Spear phishing is targeted phishing. A user receives the standard email containing a link to a fake web site purporting to be legitimate. The website has input boxes to entice users into voluntarily giving up personal/corporate information and the added bonus of only sending the emails to users of the legitimate web site. PhishMe, a provider of training to guard against social engineering such as spear phishing, is featured in a press release/CNBC article with a startling statistic: A spear phishing test against 100 LinkedIn users revealed 68 “failures” in protecting information, even though most web browsers have anti-phishing protection, and many email clients are screening for phishing-like emails. One issue is the ability to open email attachments outside the email client or web browser, evading the anti-phishing protection.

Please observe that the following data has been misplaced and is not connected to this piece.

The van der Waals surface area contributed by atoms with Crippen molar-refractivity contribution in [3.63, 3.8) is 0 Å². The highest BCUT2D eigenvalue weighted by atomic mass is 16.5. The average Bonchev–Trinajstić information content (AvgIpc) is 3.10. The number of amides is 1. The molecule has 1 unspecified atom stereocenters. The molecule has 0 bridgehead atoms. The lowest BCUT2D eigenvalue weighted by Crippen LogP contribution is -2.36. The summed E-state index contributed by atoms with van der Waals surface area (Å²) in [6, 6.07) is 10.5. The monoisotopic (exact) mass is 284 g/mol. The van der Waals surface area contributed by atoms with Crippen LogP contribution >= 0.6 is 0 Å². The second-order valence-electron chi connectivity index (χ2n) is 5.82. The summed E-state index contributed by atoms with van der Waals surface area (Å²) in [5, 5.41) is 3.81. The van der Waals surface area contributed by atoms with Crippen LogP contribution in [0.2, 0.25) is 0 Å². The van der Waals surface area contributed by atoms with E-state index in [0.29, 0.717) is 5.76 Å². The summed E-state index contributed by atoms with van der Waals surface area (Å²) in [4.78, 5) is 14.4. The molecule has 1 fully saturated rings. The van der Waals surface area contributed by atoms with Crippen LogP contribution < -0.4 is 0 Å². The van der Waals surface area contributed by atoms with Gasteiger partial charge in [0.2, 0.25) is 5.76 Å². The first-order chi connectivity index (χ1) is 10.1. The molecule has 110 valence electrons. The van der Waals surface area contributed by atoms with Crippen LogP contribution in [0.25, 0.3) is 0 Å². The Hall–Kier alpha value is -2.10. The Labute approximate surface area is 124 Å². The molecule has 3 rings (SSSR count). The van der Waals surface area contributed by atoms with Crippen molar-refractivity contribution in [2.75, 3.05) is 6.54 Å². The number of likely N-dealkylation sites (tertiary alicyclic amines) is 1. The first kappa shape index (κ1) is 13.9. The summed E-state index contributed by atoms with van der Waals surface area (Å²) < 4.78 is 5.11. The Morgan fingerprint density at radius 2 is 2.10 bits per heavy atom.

While a company such as PhishMe has a vested interest in promoting their services, the results of their research are a warning to IT professionals; user education is key to avoiding malware and other vulnerabilities in our networks.
Tell us about your experiences with phishing in the comments!
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